When the Israelites are preparing to enter the land of Israel for the first time, we read:
“For Adonai your G-d is bringing you into a good land, a land with streams and springs and fountains issuing from plain and hill; a land of wheat and barley, of [grape]vines, figs, and pomegranates, a land of olive trees and [date] honey; a land where you may eat food without stint, where you will lack nothing.”
These seven plants—wheat, barley, grapes, figs, pomegranates, olives, and dates—are known as the shivat haminim, the seven species. As symbols of the abundance and fertility of the land, they also serve as a great reminder of some solid nutritional advice: eating lots of fresh, varied plant foods to get all the nutrients the human body needs.
Let’s take a look at what each of these plant-based powerhouses provides:
Whole grains are one of the most important staples of any diet. An essential source of dietary fiber, they keep blood sugar levels steady and can help reduce risk of or mitigate complications from type 2 diabetes. Whole wheat also contains a substantial quantity of iron, with 120g (1 cup) of flour providing 24% of the recommended daily value of this critical nutrient. And it may surprise you to learn how much protein there is in whole wheat: That same 120g has a full 16g of protein—just about a third of the recommended daily value.
Like wheat, hulled barley is packed full of dietary fiber, protein, iron, and B vitamins. You’ll also find an incredible quantity of minerals: 184g (1 cup) provides high amounts of manganese, phosphorus, selenium, copper, and zinc.
Grapes are an important source of Vitamins C and K, and they’re also relatively high-fiber. One of the best things about grapes, though, is that they are very high in antioxidants, which lower cancer risk and can help lower cholesterol.
Grapes are also antimicrobial, anti-inflammatory, and generally excellent at reducing hypertension and associated risk of cardiovascular disease. And yes, these benefits do carry over—and are sometimes even intensified—in wine, especially red wine (you can find vegan wines, including kosher ones, here). There’s a good reason we make special blessings over the fruit of the vine!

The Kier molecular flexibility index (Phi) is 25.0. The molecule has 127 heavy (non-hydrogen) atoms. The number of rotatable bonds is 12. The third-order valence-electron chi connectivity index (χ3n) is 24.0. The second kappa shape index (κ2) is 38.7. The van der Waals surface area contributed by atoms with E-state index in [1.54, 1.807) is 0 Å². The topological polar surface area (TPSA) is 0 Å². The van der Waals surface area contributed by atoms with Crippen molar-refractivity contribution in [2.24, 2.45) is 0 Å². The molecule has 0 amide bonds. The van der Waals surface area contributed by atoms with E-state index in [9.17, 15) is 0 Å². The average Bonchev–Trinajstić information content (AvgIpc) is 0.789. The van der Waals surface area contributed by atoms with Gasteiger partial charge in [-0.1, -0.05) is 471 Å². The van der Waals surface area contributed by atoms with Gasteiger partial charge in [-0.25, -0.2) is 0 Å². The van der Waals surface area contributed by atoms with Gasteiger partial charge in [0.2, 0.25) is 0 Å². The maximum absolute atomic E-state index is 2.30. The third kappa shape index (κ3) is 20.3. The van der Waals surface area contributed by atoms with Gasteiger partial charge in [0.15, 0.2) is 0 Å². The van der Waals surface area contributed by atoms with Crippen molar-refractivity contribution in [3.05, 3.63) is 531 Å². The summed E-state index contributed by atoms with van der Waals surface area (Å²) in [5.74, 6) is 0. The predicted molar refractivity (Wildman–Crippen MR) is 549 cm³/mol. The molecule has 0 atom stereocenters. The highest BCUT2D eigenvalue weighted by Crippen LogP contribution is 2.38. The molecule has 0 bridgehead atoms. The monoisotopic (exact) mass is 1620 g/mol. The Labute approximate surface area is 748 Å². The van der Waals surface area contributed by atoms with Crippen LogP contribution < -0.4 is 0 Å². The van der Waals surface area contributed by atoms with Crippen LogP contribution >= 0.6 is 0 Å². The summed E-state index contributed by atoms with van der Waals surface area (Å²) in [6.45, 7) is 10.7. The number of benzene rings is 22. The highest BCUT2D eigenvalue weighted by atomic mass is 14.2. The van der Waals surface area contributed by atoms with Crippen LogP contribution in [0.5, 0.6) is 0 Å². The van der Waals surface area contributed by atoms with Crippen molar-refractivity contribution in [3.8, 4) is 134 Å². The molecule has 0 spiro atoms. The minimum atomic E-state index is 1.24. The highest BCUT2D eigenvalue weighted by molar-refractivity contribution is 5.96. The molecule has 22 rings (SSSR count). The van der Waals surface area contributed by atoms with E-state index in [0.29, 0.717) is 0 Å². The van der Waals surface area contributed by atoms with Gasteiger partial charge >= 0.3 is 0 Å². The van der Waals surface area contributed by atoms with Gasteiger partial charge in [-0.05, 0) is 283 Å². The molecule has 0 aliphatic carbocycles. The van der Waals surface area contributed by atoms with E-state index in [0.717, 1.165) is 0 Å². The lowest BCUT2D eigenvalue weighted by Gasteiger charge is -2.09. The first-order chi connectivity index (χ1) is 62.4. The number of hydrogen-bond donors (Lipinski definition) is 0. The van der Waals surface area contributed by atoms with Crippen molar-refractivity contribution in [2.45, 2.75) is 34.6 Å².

Figs are surprisingly rich in calcium, along with fiber, potassium, B vitamins, and Vitamin K. This makes them ideal for supporting bone health and lessens risk for osteoporosis.
Like grapes, pomegranates are high in polyphenols, meaning they have significant antioxidant properties. They are also especially high in potassium, Vitamin K, and Vitamin B9 (folate). For a fruit, they have a noteworthy amount of protein and iron, and an 8-ounce serving of pomegranate juice will provide 5% of the recommended daily value of Vitamin E, Vitamin B6, and pantothenic acid.
Olives are an excellent source of iron, with 135g (1 cup) providing a full 47% of the recommended daily value. They also have a high amount of calcium and Vitamin E. While olive oil, like all oils, is a saturated fat and should be used sparingly, it does compare favorably with other sources of saturated fats, especially animal-based ones. This is due to its high levels of monounsaturated fats (also found in unprocessed olives), which can help with inflammation and cholesterol levels and improve heart health.
Dates have a ton of fiber and potassium, and like pomegranates are surprisingly high in protein and iron. They also have a good amount of calcium, B vitamins, and Vitamin K. And there’s an added benefit to dates: They have strong antibacterial properties, including against salmonella and E. coli.
And you may have noticed that the Torah quote refers to date honey. In the Bible, references to honey typically mean a syrup made from dates, not bee honey. Date syrup, in addition to retaining high fiber and vitamin content as compared to other sweeteners, has also been shown to have significant anti-inflammatory benefits.
On their own, each of the seven species is full of nutritional benefits. But when we put two or more of them together, they can provide a fuller range of vitamins, minerals, and nutrients with which we can truly eat and be satisfied.
The same principle holds true for us now, just as it did in our ancestors’ time: When we eat lots of different plant-based foods, we ensure that our bodies are getting all of the nutrients they need for us to thrive.